Collegiate wrestling makes a quiet, coeducational return to MTSU
by Bill Lewis
Freshman Jasmine Cothran is proud that she made MTSU sports history this year. Her only disappointment is that no one seems to have noticed.
“Even up until this day, people don’t believe me,” says Cothran, the first female MTSU athlete to win a collegiate wrestling match. “A lot of people say they didn’t know that girls wrestle.”
She doesn’t take their skepticism personally. Most of the doubters are unaware that the University even has a successful wrestling team, much less that it includes four women. Perhaps that lack of awareness is understandable, since the team doesn’t use University facilities and has never held a match on campus. When Cothran scored her historic victory, it was at a match held in a rented high school gymnasium in another city.
Adding to that confusion, volunteer wrestling coach Bryan Knepper is not a University employee, and the team is not governed by the National Collegiate Athletic Association (NCAA), as are the football, baseball, basketball, and other sports teams that are part of MTSU athletics. Instead, the wrestling team is recognized as a sports club and competes with similar student clubs from other schools.
After an absence of more than three decades, wrestling’s quiet return to MTSU has been, if not a secret, at least cloaked in anonymity and more than a little irony. The sport was cut from the Athletic Department in 1980 amid concerns about budgets and the effect of Title IX, the federal law that requires parity between men’s and women’s athletic opportunities and scholarships.
Now that law, intended to prevent discrimination against women, could be standing in the way of a return to NCAA status of a wrestling team that for the first time includes women.
For every scholarship or opportunity to participate in sports reserved for male athletes, Title IX requires similar opportunities for female. The idea is to create chances for women to participate, not to restrict opportunities for men. But with 85 men’s football team members and no budget to create that many offsetting women’s positions on sports teams, the University found itself playing a numbers game. Certain exclusively men’s sports—think wrestling—were eliminated.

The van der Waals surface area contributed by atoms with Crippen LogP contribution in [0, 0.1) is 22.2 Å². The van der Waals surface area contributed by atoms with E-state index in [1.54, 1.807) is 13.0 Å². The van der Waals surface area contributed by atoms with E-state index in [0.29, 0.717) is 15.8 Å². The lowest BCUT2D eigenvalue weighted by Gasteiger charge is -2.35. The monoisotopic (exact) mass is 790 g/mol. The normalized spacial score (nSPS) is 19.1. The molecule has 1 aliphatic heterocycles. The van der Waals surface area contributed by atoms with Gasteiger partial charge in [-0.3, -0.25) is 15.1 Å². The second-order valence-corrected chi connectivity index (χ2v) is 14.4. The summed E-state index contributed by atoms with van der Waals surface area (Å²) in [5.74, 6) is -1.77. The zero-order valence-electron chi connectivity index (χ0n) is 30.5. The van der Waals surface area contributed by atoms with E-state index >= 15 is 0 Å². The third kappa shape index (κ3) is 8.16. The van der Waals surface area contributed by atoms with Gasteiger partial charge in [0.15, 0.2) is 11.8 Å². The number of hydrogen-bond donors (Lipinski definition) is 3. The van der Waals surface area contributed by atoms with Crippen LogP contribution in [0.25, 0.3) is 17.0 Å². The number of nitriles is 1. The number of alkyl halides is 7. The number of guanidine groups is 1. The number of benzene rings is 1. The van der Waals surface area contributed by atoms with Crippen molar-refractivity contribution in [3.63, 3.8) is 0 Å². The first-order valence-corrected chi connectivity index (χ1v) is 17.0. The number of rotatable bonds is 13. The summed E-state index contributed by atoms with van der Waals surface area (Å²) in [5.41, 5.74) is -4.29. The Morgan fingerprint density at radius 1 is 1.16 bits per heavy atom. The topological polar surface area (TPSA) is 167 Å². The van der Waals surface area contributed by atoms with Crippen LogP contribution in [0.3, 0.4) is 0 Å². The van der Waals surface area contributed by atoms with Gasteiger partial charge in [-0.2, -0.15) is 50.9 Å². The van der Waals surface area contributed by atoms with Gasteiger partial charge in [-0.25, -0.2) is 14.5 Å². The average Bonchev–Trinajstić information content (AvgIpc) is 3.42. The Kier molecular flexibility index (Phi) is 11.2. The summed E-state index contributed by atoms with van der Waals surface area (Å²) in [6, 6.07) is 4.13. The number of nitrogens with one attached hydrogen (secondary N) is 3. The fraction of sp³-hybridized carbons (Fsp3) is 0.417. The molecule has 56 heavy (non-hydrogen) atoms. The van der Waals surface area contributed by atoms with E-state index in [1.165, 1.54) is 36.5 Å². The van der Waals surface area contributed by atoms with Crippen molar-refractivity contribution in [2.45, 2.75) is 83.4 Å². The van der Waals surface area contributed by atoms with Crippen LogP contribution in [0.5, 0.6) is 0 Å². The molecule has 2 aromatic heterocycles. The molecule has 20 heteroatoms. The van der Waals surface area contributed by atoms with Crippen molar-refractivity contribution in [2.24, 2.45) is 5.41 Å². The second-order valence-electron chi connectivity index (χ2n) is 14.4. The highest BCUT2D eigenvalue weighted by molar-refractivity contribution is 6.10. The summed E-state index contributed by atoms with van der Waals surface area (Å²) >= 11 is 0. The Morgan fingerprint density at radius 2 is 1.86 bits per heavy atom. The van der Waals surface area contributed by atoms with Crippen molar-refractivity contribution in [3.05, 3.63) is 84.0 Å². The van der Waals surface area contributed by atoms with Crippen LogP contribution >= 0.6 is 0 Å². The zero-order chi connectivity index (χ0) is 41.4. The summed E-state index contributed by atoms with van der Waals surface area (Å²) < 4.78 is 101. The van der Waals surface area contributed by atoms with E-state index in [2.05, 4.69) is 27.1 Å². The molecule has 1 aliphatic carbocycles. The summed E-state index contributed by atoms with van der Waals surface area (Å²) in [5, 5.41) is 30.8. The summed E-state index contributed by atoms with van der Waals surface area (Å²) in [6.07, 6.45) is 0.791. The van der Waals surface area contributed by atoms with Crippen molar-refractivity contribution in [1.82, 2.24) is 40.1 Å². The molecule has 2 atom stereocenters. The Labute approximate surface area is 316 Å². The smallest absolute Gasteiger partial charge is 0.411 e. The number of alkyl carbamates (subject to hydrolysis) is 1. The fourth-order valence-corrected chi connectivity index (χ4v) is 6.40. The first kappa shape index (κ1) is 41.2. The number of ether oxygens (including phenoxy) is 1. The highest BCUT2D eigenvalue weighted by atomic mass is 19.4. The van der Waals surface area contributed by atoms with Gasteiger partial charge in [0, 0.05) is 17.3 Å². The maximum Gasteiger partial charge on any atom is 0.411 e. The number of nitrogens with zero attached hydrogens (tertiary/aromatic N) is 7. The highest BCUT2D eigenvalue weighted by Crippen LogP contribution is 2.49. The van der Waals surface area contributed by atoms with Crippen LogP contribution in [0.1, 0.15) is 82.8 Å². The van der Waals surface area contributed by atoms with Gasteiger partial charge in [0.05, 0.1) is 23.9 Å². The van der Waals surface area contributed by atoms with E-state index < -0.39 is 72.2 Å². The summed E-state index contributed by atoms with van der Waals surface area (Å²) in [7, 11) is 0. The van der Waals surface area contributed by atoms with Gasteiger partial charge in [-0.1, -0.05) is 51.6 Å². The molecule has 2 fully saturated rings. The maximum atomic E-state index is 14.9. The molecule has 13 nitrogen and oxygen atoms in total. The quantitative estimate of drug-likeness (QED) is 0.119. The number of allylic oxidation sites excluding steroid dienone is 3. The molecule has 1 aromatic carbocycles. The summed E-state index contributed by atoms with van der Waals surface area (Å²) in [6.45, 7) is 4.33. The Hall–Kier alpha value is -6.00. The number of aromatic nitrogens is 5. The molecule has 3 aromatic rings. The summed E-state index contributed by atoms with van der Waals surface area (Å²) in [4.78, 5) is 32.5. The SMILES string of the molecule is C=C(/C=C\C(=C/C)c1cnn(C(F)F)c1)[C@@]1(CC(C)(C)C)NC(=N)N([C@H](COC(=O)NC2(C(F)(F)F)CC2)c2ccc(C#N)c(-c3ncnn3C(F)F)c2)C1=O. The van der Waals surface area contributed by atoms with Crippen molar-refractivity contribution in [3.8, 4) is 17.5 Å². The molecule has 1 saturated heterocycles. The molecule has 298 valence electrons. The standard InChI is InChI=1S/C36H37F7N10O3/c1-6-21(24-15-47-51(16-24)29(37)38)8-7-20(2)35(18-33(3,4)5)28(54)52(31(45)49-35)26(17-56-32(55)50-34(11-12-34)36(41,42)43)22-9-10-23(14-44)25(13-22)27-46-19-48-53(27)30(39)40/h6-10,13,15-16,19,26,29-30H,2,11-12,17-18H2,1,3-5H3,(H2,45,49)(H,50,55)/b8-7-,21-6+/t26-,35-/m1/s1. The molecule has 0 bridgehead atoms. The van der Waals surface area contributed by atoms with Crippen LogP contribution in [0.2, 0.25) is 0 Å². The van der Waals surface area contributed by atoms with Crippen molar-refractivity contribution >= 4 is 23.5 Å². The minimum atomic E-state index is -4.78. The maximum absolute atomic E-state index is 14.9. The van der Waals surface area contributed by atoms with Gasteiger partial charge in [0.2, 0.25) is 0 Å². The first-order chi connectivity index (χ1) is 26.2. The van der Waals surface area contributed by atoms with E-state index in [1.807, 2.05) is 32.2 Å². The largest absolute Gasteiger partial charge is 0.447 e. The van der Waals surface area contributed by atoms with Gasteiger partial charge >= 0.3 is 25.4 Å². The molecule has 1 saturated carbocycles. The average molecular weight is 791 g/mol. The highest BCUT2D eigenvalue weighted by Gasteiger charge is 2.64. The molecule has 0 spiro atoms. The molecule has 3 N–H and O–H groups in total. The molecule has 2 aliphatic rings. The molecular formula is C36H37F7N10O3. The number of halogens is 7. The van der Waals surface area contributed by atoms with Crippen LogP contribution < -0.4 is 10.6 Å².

The numbers still stand in the way of wrestling’s return to NCAA status. The team has four female members, but it also had 22 men on its roster last season. That means returning the sport to NCAA status could require the creation of at least 18 positions for women on sports teams.
Knepper, a one-time collegiate wrestler with a passion for the sport, is content to stay below the radar.
“I want to make it clear that our intent is not to return to NCAA status. Our fear is that people start talking about that, and the school eliminates us altogether,” Knepper says.
“In order to return to NCAA status, one of two things would need to occur,” he continues. “Title IX would have to be revoked by Congress or revised to reflect current collegiate trends, or MTSU would have to revive the NCAA [wrestling] program, which would require an additional two or three women’s sports at approximately $150,000 [per] year cost for each team.”
As a club supported by the private MTSU Wrestling Scholarship Foundation, the team is able to provide scholarships to certain members. Ten of the men have scholarships, which Knepper describes as “partial books to a full ride.”
Pat Simpson, a star MTSU wrestler who graduated in 1979, recalls the atmosphere on campus as Coach Gordon Connell struggled to shield the team from being eliminated.
“He was just starting to build the program,” Simpson says. “Title IX was starting to take effect.”
He applauds Knepper and his assistants for returning the sport to MTSU and creating opportunities for both men and women to pursue their dreams.
“Look at the roster. These are Tennessee kids. Middle is giving kids an option to wrestle,” says Simpson, who has been the wrestling coach at Nashville’s Father Ryan High School for 32 years.
There are no girls on the Father Ryan team, but Simpson sees growing interest. Jasmine Cothran wrestled in middle school and high school in Nashville before Knepper recruited her.
After her arrival, she used her Facebook page to recruit the team’s three other female members: Danah Tatum, Keyonna Jones and Kellsey Smith.
Cothran was unaware of the (to her) ancient history of wrestling at MTSU. Instead, she’s focusing on next season. Disappointed in her fourth-place finish this year, she’s training as much as possible while pursuing her studies and working a part-time job.
“That’s not good enough for me,” Cothran says of not being number one. “I hate getting beat. That’s the one thing that bothers me, somebody being better than me. I’ve always been a competitive person.”
The same can be said of Knepper and all the athletes who have, for the love of the sport, established a new wrestling tradition at MTSU.
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